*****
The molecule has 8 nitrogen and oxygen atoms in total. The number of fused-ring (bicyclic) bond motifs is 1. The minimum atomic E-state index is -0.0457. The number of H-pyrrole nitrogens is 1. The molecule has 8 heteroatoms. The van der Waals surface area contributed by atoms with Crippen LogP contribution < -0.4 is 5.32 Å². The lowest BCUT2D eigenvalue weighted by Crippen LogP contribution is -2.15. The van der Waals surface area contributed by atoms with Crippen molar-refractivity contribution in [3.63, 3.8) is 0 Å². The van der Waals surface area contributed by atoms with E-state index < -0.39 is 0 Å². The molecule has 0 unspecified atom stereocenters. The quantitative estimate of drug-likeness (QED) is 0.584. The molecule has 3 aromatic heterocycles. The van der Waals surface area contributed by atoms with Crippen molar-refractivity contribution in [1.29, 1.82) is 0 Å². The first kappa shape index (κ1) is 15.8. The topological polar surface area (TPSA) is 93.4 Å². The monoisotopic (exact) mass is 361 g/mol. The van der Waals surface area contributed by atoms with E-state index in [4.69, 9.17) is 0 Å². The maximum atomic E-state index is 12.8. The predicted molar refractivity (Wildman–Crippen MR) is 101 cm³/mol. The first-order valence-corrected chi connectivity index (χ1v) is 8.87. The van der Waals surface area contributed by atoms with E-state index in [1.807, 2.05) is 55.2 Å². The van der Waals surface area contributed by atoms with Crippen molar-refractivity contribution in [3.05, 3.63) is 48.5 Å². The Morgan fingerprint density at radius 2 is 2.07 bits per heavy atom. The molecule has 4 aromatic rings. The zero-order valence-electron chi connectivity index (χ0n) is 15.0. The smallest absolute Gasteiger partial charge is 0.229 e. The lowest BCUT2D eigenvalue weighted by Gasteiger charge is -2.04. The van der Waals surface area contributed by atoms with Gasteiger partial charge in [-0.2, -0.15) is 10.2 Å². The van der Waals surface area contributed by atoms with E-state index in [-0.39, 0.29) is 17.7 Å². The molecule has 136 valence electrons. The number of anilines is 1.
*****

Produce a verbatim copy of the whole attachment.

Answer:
The molecule has 8 nitrogen and oxygen atoms in total. The number of fused-ring (bicyclic) bond motifs is 1. The minimum atomic E-state index is -0.0457. The number of H-pyrrole nitrogens is 1. The molecule has 8 heteroatoms. The van der Waals surface area contributed by atoms with Crippen LogP contribution < -0.4 is 5.32 Å². The lowest BCUT2D eigenvalue weighted by Crippen LogP contribution is -2.15. The van der Waals surface area contributed by atoms with Crippen molar-refractivity contribution in [3.63, 3.8) is 0 Å². The van der Waals surface area contributed by atoms with E-state index < -0.39 is 0 Å². The molecule has 0 unspecified atom stereocenters. The quantitative estimate of drug-likeness (QED) is 0.584. The molecule has 3 aromatic heterocycles. The van der Waals surface area contributed by atoms with Crippen molar-refractivity contribution in [1.29, 1.82) is 0 Å². The first kappa shape index (κ1) is 15.8. The topological polar surface area (TPSA) is 93.4 Å². The monoisotopic (exact) mass is 361 g/mol. The van der Waals surface area contributed by atoms with E-state index in [4.69, 9.17) is 0 Å². The maximum atomic E-state index is 12.8. The predicted molar refractivity (Wildman–Crippen MR) is 101 cm³/mol. The first-order valence-corrected chi connectivity index (χ1v) is 8.87. The van der Waals surface area contributed by atoms with E-state index in [1.807, 2.05) is 55.2 Å². The van der Waals surface area contributed by atoms with Crippen molar-refractivity contribution in [3.05, 3.63) is 48.5 Å². The Morgan fingerprint density at radius 2 is 2.07 bits per heavy atom. The molecule has 4 aromatic rings. The zero-order valence-electron chi connectivity index (χ0n) is 15.0. The smallest absolute Gasteiger partial charge is 0.229 e. The lowest BCUT2D eigenvalue weighted by Gasteiger charge is -2.04. The van der Waals surface area contributed by atoms with Gasteiger partial charge in [-0.2, -0.15) is 10.2 Å². The van der Waals surface area contributed by atoms with E-state index in [-0.39, 0.29) is 17.7 Å². The molecule has 136 valence electrons. The number of anilines is 1.